Saguaro National Park in the Santa Catalina Mountains © Rex Vogel, all rights reserved

The Sky Island idea was first published in 1943, in an article in Arizona Highways magazine called “Monument in the Mountain.” In the article, writer Natt N. Dodge referred to the Chiricahua Mountains in southeastern Arizona as a “mountain island in a desert sea.” 

Coronado National Monument in the Huachuca Mountains © Rex Vogel, all rights reserved

The term was later made popular by nature writer Weldon Heald, a resident of southeastern Arizona. In his 1967 book, Sky Island, he demonstrated the concept by describing a drive from the town of Rodeo, New Mexico, to a peak in the Chiricahua Mountains, 35 miles away and 5,600 feet higher in elevation. Ascending from the hot, arid desert, the environment transitions to grassland, then to oak-pine woodland, pine forest, and finally to spruce-fir-aspen forest.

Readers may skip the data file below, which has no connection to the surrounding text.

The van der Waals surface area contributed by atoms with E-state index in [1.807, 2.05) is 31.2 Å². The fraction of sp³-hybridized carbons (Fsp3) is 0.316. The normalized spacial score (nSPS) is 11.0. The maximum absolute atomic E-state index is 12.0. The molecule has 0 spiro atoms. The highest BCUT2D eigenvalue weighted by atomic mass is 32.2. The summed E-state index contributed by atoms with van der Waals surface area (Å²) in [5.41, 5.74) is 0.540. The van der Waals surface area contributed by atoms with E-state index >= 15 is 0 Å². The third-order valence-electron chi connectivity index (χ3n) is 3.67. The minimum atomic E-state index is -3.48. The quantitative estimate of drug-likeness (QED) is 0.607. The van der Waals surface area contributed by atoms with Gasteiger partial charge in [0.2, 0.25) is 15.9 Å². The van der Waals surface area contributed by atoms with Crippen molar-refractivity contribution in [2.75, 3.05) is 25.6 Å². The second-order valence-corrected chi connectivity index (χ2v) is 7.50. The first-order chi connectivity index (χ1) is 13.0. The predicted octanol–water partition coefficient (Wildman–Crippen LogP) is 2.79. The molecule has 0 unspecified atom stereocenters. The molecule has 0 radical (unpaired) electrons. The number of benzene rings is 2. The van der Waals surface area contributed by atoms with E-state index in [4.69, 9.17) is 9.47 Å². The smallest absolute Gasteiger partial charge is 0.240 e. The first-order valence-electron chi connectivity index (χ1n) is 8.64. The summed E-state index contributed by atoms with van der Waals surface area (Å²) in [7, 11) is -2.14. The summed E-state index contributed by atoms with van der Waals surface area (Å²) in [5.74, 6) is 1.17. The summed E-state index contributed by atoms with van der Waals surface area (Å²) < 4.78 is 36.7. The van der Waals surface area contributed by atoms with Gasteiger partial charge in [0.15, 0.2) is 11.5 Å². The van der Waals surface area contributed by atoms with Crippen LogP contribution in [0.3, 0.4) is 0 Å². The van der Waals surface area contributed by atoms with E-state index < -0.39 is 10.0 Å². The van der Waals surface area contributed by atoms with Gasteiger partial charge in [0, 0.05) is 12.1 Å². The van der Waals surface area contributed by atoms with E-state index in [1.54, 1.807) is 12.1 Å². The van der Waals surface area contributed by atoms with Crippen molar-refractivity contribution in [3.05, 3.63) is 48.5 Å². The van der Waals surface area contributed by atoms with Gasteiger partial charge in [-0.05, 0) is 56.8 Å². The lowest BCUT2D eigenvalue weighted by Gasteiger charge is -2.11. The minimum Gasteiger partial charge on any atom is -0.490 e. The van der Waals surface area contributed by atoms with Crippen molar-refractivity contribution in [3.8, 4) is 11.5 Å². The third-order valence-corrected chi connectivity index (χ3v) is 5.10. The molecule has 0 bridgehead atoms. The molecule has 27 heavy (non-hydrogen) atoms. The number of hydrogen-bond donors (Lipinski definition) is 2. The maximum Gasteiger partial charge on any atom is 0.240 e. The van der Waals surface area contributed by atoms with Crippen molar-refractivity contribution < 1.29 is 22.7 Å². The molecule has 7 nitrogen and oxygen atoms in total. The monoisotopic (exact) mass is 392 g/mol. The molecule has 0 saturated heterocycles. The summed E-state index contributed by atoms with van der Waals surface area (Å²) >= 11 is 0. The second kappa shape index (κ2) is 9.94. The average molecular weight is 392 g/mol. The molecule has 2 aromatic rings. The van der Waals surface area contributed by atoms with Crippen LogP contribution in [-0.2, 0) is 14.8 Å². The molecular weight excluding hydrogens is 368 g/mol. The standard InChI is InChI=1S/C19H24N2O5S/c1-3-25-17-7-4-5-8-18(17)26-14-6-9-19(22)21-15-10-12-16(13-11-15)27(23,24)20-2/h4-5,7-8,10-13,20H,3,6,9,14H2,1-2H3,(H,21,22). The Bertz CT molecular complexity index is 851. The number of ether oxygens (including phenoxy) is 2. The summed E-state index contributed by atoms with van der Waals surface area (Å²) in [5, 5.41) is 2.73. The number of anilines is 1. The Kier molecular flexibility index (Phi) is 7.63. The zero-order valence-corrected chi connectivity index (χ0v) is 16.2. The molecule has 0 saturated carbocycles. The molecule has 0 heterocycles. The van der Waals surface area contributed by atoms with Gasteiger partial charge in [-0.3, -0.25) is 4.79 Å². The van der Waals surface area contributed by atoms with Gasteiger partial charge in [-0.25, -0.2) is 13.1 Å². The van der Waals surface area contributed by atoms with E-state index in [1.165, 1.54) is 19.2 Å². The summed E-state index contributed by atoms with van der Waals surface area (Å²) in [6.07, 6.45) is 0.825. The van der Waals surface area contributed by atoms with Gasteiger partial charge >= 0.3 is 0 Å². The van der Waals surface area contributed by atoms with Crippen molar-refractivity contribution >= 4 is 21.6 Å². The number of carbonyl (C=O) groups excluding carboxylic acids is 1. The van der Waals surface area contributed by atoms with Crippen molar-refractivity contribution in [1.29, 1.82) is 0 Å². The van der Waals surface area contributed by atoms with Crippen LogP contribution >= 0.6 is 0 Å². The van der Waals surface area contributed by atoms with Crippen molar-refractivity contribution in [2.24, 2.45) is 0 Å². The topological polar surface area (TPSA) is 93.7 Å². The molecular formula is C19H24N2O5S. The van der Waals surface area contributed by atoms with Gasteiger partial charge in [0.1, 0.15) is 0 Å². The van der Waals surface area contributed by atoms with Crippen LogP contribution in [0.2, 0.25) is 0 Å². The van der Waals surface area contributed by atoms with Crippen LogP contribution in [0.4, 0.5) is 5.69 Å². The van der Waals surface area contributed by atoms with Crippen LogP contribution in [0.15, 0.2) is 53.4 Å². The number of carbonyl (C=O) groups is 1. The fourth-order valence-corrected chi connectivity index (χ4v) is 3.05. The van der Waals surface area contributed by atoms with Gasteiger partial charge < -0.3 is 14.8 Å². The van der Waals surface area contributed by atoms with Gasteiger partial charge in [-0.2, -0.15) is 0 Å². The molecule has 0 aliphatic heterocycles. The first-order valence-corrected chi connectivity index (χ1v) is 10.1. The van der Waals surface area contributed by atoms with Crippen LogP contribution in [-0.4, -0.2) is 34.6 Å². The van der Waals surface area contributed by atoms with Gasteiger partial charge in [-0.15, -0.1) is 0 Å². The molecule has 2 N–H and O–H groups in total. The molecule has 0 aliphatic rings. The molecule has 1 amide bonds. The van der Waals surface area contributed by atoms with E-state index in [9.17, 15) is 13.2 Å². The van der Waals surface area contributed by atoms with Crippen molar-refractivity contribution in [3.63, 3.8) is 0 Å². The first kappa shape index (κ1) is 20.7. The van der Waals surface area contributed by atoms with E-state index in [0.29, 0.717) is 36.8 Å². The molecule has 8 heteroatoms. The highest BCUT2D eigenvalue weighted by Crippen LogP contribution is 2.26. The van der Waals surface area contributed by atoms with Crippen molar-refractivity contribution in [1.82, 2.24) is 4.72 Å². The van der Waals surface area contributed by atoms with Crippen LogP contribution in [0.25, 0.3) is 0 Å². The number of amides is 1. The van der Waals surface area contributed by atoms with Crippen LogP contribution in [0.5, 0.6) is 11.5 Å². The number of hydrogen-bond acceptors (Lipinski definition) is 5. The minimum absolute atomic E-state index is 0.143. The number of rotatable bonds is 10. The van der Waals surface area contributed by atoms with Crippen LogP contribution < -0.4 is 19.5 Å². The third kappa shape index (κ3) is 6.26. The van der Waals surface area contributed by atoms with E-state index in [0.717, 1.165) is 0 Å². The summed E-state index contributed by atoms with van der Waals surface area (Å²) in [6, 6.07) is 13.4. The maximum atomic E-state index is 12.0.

Chiricahua National Monument in the Chirachua Mountains © Rex Vogel, all rights reserved

Around the same time, the idea of mountains as islands of habitat took hold with scientists, and the idea was included in the study of island biogeography.  Although the name may have originated in Southern Arizona, Sky Islands are not limited to mountains of the Southwest, but can be applied to any geographic location where mountains are isolated from each other by lowland habitats.

Saguaro National Park in the Santa Catalina Mountains © Rex Vogel, all rights reserved

On your next visit to a Sky Island, note how the vegetation changes from cactus to thornscrub to oak forest, pine forest, and mixed conifer forest as you ascend the slope.

Worth Pondering…

To my mind these live oak-dotted hills fat with side oats grama, these pine-clad mesas spangled with flowers, these lazy trout streams burbling along under great sycamores and cottonwoods, come near to being the cream of creation.

—Aldo Leopold, 1937

Stunningly Beautiful Places in the Southwest

The sheer variety of the Southwest makes it a fascinating and awe-inspiring place to explore

The land in the Southwest is so utterly different and strange to the East Coast of small hills, cities, and humid summers that it can feel like an entirely separate country at times.

Sedona © Rex Vogel, all rights reserved

While the stereotype of the area is that it’s all barren desert—which isn’t entirely inaccurate—there’s a lot more variation and personality in the Southwest than the backdrops of Wile E. Coyote and Road Runner cartoons would suggest.